Three of the Greatest Books for Customer Experience (That Aren’t about Customer Experience)
Dennis Snow and Jeanne Bliss have always been the customer experience (CX) authorities in my mind. Dennis’s Lessons from the Mouse and Jeanne’s Chief Customer Officer were two of the first books I read that described what the practice of customer experience looked like in the halls of Fortune 500 companies like Lands End and Microsoft, as well as on Main Street at Walt Disney World. Years ago when I first flipped through the pages of those books, I realized that I was a budding CX practitioner, even though my private sector titles were more akin to business development, client relations, and service quality.
Today, as one of the first executives in the federal government responsible for building an agency-wide CX program alongside the agency’s C-level executives, I still refer to those first great reads. But, next to Dennis’s and Jeanne’s books on my bookshelf, there are three other resources that have been just as helpful. What some may find peculiar, though, is that these other books aren’t about CX! Here they are:
I first read this book while in graduate school. The book is several decades old, but its lessons are timeless. Here’s why. When you’re a new executive in a new role introducing new concepts from a new management discipline, you’ll have to influence and gain the confidence of many people. There are many ways to influence others, and one has to be familiar with multiple ways of doing so in order to build a CX program. This book tells you how to do that while minding your manners. A definite soft skills staple on my bookshelf.
A colleague during my Ernst & Young days 12 years ago turned me onto this book. Building a culture of customer-centricity happens one conversation at a time. These conversations require different approaches and reality checks along the way. You have to know how to be courageous, ask honest questions, be truthful in dialogue with colleagues, and mindful of word choices. The book leaves no room for debate about that necessity. Flipping through the pages feels like getting a pep talk from your favorite high school sports coach.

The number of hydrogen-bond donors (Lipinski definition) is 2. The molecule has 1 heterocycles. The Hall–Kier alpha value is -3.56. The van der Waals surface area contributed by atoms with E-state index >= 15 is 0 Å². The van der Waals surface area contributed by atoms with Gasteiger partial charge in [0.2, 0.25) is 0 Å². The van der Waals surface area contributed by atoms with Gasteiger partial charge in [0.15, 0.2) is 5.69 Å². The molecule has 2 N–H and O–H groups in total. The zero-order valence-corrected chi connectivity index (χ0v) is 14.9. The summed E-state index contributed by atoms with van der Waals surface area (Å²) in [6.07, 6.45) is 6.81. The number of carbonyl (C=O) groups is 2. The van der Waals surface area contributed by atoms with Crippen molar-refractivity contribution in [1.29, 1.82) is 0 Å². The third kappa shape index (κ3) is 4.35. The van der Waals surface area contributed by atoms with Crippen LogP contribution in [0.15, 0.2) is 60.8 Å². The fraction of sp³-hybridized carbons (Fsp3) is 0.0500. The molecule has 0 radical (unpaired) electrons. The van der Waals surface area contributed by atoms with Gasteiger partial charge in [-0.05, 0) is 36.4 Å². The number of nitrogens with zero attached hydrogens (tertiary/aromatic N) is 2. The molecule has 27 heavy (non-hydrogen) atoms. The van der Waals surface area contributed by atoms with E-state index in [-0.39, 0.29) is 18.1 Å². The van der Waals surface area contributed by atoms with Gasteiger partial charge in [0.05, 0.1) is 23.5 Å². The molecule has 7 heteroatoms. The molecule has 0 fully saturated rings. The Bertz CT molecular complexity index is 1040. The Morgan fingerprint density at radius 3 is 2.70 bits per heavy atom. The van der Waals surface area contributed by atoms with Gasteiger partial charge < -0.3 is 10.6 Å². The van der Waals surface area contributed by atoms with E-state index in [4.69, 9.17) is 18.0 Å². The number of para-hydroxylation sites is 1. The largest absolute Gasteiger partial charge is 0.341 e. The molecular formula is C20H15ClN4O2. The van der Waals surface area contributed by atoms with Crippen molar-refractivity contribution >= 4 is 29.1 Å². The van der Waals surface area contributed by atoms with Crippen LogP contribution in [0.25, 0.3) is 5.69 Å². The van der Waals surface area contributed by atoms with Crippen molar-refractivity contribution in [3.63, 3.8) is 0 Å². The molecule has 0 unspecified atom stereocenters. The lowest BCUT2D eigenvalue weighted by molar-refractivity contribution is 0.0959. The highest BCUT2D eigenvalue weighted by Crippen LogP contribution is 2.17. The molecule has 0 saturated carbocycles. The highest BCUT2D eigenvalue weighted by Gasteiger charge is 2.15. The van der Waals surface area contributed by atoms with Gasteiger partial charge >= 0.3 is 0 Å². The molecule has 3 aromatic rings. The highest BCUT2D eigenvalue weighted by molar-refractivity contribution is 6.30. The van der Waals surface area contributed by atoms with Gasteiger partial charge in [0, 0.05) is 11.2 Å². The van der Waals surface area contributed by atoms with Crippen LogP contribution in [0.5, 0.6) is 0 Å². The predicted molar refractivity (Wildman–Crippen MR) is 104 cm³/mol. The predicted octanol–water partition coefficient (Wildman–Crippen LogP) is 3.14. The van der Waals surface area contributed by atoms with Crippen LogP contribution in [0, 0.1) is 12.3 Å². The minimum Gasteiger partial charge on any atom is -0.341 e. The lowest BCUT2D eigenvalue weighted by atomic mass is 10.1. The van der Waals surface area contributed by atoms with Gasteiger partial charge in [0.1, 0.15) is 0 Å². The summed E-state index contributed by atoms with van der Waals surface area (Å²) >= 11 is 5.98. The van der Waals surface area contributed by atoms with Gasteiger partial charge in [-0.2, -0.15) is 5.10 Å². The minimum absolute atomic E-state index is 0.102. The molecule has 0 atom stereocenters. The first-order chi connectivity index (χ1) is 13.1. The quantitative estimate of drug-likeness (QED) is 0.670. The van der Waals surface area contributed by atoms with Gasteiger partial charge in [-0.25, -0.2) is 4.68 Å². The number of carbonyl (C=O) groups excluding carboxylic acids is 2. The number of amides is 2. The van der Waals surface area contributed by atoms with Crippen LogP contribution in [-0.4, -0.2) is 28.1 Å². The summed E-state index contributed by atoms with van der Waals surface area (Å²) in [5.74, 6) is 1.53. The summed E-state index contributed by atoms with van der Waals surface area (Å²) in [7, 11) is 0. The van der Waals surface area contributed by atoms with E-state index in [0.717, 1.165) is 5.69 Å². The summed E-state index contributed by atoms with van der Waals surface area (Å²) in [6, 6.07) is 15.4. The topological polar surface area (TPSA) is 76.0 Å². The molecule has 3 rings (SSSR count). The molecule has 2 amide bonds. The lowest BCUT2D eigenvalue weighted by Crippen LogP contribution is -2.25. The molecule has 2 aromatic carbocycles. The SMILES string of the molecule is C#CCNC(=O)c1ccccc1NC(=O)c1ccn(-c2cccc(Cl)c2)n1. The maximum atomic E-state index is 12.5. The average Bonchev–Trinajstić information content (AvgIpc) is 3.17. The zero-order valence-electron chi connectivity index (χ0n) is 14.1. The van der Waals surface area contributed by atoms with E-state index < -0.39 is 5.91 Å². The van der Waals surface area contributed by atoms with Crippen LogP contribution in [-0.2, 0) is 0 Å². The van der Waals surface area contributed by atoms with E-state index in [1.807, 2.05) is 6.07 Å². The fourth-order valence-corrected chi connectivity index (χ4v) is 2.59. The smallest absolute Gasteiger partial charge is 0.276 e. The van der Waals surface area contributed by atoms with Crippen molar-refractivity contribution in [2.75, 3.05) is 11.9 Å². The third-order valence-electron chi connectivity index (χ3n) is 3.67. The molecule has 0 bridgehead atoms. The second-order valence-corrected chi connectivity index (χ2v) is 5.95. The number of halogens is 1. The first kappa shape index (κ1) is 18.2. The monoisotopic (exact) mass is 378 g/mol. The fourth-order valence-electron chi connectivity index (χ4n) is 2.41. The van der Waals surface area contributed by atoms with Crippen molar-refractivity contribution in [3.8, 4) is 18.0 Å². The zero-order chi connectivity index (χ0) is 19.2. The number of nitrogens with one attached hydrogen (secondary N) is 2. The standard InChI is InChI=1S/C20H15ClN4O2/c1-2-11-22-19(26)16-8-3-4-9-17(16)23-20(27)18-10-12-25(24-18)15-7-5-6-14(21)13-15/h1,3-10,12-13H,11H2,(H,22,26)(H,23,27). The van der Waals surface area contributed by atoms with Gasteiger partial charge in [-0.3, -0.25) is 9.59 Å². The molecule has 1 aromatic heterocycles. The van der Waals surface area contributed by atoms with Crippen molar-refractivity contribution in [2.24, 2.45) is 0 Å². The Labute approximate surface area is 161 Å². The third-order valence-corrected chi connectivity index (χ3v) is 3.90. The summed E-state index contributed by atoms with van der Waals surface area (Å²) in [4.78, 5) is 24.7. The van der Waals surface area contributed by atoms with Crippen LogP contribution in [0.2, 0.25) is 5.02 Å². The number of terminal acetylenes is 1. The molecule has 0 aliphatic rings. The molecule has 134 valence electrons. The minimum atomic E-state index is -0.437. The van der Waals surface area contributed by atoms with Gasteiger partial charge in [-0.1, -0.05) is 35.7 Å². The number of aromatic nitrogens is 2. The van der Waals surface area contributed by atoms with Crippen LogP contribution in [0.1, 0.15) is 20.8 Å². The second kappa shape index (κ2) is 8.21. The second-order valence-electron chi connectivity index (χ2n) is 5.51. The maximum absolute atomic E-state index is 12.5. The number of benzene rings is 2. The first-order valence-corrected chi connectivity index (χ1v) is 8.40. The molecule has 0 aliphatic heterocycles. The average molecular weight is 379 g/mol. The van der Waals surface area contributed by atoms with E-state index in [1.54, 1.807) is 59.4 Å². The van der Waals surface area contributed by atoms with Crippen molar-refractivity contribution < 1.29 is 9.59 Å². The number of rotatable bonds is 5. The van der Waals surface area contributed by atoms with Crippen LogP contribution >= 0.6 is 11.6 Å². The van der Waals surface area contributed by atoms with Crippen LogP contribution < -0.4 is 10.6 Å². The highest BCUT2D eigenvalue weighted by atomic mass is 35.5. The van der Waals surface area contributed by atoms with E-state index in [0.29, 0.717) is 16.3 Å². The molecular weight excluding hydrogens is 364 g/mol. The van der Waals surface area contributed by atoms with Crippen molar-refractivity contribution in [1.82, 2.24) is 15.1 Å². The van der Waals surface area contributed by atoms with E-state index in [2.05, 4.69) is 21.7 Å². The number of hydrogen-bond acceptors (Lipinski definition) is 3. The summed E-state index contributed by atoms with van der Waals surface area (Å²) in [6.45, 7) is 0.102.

I first heard about this book during a lunchtime Tweetchat with Twitter’s #CXO crowd a few years ago. The book is written for start-up companies, but its lessons are superb for building start-up programs in any established organization. My biggest take-away was the counsel behind choosing “the one metric that matters.” When you’re new in the customer chief role, the first order of business is to build metrics, measurements and monitoring protocols for determining customer success. What should those metrics be? How do you choose? When you’re in the lead, choosing well can be overwhelming. There are no cookie cutter approaches! The book coaches readers on where to concentrate their efforts, or find a good starting point.
These resources may not be about CX, but they have certainly provided direction and validation for building Ex-Im Bank’s CX program, as well as programs in my past private sector roles. All are easy reads, and are usually available at the library or for download. Feel free to comment below about your most helpful reads.